Monkey See, Monkey Do Principle of Parenting

What are you teaching your kids? You may be shocked to realize much of your child’s behavior, whether appropriate or not, is connected to how you parent.

Parenting is the toughest job you will ever have. What other job requires you to supervise, protect, teach, encourage, love, provide for, and use empathy, thoughtfulness, kindness, patience and creativity every moment of the day? It is a job that can be very trying but the rewards will fill your heart with each smile, laugh and, “I love you” that your kids return.

Parents often say, “I hope when my child goes off to college or moves out they make the right decisions.” Or “I hope they can take care of themselves.” What I would say to those parents is- it is the early lessons they learn from us that allow them to succeed in life.

First of all, the truth is that the earlier we start teaching our children important lessons and give them responsibility, the easier it will be to continue those lessons as our children reach their teenage years and approach their twenties.

If we want to raise a child that will be a responsible, productive adult, who can take care of themselves, we need to start paying attention to the messages we are conveying to our children even when they are very young. We also need to emphasize learning, having fun and allowing kids to explore their world, but we should begin introducing our kids to money management, teamwork, household responsibility, ownership and social cooperation.

Start Teaching Lessons Early

By the time your child is 2 you can have them help you with easy tasks around the house. When you are doing laundry, allow your child to help you. Let them help carry the clothes or put them in the dryer or help you pour the detergent in the washer. It is fun to help mom at that age and without even saying anything you are starting to lay the foundation for teamwork, cooperation and household responsibility.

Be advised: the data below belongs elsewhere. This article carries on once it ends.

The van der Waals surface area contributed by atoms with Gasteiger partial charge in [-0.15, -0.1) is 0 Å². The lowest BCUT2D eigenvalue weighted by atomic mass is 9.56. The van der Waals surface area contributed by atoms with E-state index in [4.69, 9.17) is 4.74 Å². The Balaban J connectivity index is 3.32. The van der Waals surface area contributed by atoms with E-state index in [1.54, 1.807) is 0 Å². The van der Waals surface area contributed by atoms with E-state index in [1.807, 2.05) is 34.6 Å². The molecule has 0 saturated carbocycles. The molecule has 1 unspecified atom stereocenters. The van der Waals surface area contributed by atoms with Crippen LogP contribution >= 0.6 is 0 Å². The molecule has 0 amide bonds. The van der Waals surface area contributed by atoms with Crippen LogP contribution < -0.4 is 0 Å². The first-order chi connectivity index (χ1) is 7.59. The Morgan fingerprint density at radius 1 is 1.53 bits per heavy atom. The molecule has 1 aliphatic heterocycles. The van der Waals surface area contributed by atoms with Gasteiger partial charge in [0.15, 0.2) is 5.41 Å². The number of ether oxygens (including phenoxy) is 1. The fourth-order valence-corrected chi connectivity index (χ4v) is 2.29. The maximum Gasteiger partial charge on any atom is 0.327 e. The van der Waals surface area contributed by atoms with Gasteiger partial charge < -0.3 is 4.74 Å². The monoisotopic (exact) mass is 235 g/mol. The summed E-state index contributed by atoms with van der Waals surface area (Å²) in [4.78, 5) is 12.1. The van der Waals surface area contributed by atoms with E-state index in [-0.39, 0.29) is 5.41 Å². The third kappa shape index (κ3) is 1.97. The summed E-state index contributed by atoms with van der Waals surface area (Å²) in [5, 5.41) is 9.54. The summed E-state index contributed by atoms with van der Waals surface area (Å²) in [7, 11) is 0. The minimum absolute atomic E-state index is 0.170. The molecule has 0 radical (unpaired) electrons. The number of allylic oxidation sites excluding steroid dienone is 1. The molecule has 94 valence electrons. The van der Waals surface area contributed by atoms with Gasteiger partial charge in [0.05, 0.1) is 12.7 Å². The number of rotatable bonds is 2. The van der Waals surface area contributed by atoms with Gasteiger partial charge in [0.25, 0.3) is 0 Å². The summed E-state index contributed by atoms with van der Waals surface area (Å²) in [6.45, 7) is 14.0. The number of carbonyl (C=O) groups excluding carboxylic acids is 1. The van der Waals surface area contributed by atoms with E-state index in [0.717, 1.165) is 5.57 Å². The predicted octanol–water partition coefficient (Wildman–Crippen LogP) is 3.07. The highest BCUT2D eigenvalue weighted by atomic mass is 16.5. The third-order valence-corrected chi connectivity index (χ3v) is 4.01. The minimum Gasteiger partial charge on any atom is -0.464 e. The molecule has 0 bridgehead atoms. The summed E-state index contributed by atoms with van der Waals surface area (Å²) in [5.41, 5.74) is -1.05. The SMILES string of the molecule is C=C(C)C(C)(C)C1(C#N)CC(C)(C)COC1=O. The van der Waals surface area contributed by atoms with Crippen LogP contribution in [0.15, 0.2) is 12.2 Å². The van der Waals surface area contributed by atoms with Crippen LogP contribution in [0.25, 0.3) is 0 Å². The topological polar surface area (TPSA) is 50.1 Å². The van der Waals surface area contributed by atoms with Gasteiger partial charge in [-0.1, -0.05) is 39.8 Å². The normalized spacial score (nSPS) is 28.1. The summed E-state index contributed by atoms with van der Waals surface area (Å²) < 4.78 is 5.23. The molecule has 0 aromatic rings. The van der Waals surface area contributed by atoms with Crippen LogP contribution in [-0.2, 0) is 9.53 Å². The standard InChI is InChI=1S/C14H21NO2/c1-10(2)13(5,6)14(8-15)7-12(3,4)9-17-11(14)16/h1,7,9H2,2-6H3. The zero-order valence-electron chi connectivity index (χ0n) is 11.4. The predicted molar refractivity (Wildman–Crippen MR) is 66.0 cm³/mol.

Even my 18 month old helps clean up toys and throws a tissue in the trashcan for me when I ask. You can see the sense of pride at having accomplished the task when he runs back to me after throwing the trash away. As your child gets older, you will want to add the amount of help or chores they do around the house. Children need to be given more responsibility as they get older and they need opportunities to learn what to spend their money on.

Two Guiding Principles for Raising a Child to Succeed

Of course, your primary concern is providing your kids with love, respect and the necessities but beyond those, these principles will help you raise independent children that will learn to take care of themselves and the world around them.

1. Language- What you Say is What You Get

It is important to be aware of the language we use when talking about housework, yard work, chores, money, helping others, and teamwork. We are our children’s first teachers and we have an opportunity to teach them throughout life if we honor that responsibility and privilege with respect. We may not feel like doing laundry or dishes, or vacuuming or saving money, but if you are positive or explain the necessity of those chores and saving to our kids, as they grow, they will be more likely to help with important work around the house. If you want your kids to do chores as they get older, be mindful of how you approach the chores.

2. Be Consistent with Your Discipline, Teaching, and the Messages You Convey

Consistency is one of the most important things in parenting. It is so easy not to be consistent but children actually feel more secure when there is a consistent message to our parenting and, amazingly, their behavior usually reflects it.

Kids Need to Learn Patience and Delayed Gratification

It is so important for kids to learn that everything does not happen right when they want it to. It is also important that they learn they do not get a toy just because they want it. An important lesson to work on with your kids is teaching deferred gratification and patience.